Psychologically, it was important to me to not see this money in my checking or savings account.  This prevents me from thinking of money that is available for me to spend, and discourages me from spending it for frivolous reasons.  I did not want to set it up as a sub-account of my checking account because then the amount held in my slush fund would appear in the overall balance of the parent (checking) account.   To this end I created a new account and named “BoA Mistakes” so that it would display immediately below my checking account in the sidebar.  (I’ve edited out the account balances in this screenshot).

{% photo slush-screenshot-1.jpg %}

I also wanted to automate the process of putting money into the account so I wasn’t tempted to spend it on a pedicure instead of transferring it to my slush fund.    To avoid temptation I’ve create an automatically applied reminder which transfers funds from my checking account to my slush fund.   The reminder occurs twice a month the day after I get paid.

{% photo slush-screenshot-2.jpg %}

When I draw on my slush fund for a major expense, such as a new pair of glasses, I’ll generally try to cut my expenses for the next few weeks to “pay back” the account.  In that case I’ll add a one-time reminder to transfer additional money to my slush fund.

Next week I’ll be posting my October budget review, including a sneak peek at a new report we’ve been working on.  We’ll also be starting a second blog series next week, so keep an eye open for more details.

Looking back- Where Moneydance in Action has gone so far

I’ve been in Europe for a little over a month and am now happily settled in Avignon for the month of November.  Staying in hotels and guesthouses for so long makes settling in novel- I can buy more food than I can eat in 3 days, I have a fully equipped kitchen, and I’ve got a living room AND a bedroom.  The south of France is stunningly beautiful, walking out my front door is a bit like walking through a movie set- sweet couples walking hand in hand, fresh crusty bread from the bakery on the corner, cobblestone streets.

Our blog series has been gaining viewers over the past few weeks, and I thought we’d do a brief review of the tips and features we’ve highlighted so far.

  • In our Welcome to our new blog series I laid out my travel schedule and the general scope of the blog series.
  • In Customizing Moneydance I described how I customized my sidebar and homepage to provide the best snapshot of my finances and create an uncluttered visual experience.
  • Using multiple currency and foreign currency cash accounts followed in  Krona, Pounds, and Euros, oh my!
  • Creating a budget for this complex trip was the subject of Making my budget dance.
  • I described how Moneydance support person Jon and I kept our trip finances straight by using liability accounts in Liability accounts are a real asset when traveling.
  • I detailed a strategy for dealing with transfers between accounts and tracking cash flow in Dealing with delayed transfers.
  • Finally, I talked about how I use Moneydance’s currency tools, as well as asset accounts, to make complex spending decisions in How much does it really cost?
    Where do we go from here?  In the next month I’ll be writing about my experiences using the Moneydance iPhone app in 5 countries on dozens of different wifi networks, a budget review demonstrating some creative reporting and graphing techniques, and my strategies for creating buffer accounts.  I’ll also be cross-posting a guest post I’m writing for another blog- more about that in a few weeks.

Thanks for coming with me on this journey, it’s been an amazing trip so far and there’s more to come!

How much does it really cost?

I’m in Brussels today, and I’ve been on the road for 4 weeks.  I’ve visited 7 cities in 3 countries, and it’s been an exciting and wonderful ride. Moneydance support person Jon and I re-connected Wednesday in Rotterdam, and we’re off to Paris on Sunday and Avignon on Monday.  On Monday I arrive in Avignon where I’ll settle down for the month of November.  I’m looking forward to not having to pack every three days!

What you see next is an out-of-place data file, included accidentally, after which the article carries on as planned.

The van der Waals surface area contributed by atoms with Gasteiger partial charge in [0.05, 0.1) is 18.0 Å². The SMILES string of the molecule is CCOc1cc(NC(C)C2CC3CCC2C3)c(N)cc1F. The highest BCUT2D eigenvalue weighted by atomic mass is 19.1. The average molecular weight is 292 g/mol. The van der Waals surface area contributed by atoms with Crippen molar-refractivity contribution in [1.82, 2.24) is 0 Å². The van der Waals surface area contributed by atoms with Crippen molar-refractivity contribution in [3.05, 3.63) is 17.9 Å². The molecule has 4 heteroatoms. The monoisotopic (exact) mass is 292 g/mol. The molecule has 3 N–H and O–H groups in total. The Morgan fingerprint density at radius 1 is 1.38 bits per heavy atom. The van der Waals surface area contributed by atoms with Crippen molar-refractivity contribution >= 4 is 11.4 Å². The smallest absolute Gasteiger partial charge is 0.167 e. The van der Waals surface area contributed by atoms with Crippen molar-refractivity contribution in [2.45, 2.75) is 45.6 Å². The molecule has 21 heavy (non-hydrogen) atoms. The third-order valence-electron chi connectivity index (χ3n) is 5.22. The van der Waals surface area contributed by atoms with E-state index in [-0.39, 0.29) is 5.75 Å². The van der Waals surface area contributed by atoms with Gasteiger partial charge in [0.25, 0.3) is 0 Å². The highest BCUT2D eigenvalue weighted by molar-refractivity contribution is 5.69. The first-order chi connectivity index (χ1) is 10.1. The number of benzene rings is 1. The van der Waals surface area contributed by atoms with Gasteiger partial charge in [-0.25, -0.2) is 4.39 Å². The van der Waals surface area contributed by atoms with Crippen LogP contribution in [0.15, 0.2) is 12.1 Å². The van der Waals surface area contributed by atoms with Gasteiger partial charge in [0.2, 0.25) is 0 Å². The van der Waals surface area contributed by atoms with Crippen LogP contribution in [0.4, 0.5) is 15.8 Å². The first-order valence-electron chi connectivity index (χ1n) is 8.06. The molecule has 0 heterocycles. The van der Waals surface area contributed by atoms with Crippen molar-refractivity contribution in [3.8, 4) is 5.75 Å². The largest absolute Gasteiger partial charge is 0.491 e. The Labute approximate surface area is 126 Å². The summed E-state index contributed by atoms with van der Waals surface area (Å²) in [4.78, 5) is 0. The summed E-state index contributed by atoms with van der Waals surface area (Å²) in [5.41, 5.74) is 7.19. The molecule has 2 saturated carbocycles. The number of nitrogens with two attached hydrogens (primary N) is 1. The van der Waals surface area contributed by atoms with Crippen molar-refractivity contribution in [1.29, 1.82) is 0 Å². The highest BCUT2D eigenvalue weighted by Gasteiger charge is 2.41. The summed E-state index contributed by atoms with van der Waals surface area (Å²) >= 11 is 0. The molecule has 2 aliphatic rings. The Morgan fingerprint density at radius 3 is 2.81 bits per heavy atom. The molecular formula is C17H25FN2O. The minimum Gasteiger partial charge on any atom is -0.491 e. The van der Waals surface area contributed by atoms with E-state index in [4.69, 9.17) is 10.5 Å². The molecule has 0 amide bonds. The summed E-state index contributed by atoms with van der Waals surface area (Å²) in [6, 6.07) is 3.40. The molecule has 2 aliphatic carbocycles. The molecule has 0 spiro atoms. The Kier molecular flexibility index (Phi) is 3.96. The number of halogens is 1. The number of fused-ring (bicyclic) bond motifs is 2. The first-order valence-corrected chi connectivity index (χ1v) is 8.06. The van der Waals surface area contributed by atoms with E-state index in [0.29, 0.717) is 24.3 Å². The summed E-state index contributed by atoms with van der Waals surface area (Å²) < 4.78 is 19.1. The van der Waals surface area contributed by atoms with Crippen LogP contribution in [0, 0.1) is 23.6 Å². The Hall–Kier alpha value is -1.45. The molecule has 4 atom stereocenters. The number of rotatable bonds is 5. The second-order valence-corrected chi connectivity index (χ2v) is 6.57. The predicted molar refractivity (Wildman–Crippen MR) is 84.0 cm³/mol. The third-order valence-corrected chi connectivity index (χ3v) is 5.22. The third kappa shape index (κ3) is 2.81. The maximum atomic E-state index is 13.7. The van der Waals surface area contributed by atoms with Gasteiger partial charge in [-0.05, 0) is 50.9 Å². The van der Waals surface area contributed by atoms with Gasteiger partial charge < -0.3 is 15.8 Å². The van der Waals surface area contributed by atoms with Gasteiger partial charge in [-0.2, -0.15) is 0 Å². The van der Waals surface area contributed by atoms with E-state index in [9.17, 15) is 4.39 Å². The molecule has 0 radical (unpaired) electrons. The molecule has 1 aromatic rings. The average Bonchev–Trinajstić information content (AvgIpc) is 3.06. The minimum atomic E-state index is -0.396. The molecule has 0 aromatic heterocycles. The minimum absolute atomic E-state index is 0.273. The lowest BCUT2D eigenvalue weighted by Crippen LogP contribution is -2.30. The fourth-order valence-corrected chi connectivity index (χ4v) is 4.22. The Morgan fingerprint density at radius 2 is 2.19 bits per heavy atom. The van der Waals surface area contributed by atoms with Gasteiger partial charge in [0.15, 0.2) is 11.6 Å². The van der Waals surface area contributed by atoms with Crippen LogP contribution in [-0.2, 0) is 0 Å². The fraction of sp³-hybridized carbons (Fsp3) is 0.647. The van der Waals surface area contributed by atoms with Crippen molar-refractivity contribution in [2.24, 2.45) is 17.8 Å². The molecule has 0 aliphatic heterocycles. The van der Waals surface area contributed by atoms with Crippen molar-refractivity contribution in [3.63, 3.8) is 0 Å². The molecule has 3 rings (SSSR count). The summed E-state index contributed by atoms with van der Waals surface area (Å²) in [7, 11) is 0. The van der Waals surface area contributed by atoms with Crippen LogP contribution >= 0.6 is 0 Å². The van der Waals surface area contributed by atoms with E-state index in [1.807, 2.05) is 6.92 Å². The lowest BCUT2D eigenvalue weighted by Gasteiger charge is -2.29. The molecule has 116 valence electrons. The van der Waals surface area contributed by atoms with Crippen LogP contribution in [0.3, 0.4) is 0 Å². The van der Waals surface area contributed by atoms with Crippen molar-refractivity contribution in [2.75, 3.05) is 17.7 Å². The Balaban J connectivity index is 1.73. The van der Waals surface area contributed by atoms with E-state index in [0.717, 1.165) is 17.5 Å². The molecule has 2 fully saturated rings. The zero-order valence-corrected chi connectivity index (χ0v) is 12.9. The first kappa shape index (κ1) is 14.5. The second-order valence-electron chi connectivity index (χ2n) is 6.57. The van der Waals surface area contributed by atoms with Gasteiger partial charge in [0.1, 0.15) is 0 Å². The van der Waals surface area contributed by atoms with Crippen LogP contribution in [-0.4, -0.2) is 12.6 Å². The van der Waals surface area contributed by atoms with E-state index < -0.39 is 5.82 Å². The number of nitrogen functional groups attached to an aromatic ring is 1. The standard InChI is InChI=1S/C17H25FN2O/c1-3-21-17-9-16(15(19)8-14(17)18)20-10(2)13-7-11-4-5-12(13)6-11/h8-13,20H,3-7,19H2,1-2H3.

Being in one place generally means I’ll save money on groceries and eating out, but I’m also more tempted by indulgences like pedicures and gorgeous French clothing.  I don’t want to deny myself all of these indulgences, but seeing prices in currencies which I’m unaccustomed to often makes it more difficult for me to evaluate how expensive something really is.  Luckily for my budget I had a brainstorm last month- what I really want to know is “How long do I have to work to pay for this?”

First, I created a custom currency called “Hour.”  I manually set the exchange rate for this currency as the amount I get paid per hour.  (I don’t actually get paid 18.21 per hour, I’m just using it for demonstration purposes).

{% photo hour-screenshop.jpg %}

Next, I created an asset account called “How Much Does it Cost?” with a base currency of Hour.   When I’m thinking of making a big or especially indulgent purchase I open the account, enter the amount of the purchase with the appropriate currency id (200 Usd, 300 Eur, etc), and hit enter.  Moneydance converts the price of my indulgence into the number of hours I’ll need to work to pay for it.

{% photo how-much-overview.jpg %}

I’ve found this to be a great decision making tool.  I might want that gorgeous pair of boots in Paris, but do I really want to work 10 hours to pay for them?  On the other hand, while the spa day I’m planning in Budapest will cost me about 15 hours of work I consider it a fair trade off.   If it’s a particularly large or long term purchase I might move cash or apply particular hours of my work time to the asset account, gradually “earning” the indulgence.

I’m also a huge fan of the Translate Currencies tool, available under the Tools menu, which lets me see at a glance how much certain amount equals in every currency in my data file.  In this example I see that $100 USD equals 62.90 British Pounds, 11,168 Icelandic Krona, or .1619 shares of Google.  This is particularly useful when I’m moving to a new currency and am trying to adjust my mind-set to the new exchange rate.

{% photo translate-currencies.jpg %}

My past two posts have been about ways I use Moneydance in non-traditional ways to better meet my needs.  If you’ve created a system or structure in Moneydance to track unusual functions like rental property or frequent flyer miles I’d love to hear about it!

The information in this blog posts is only meant to detail my experience and should not be considered financial advice.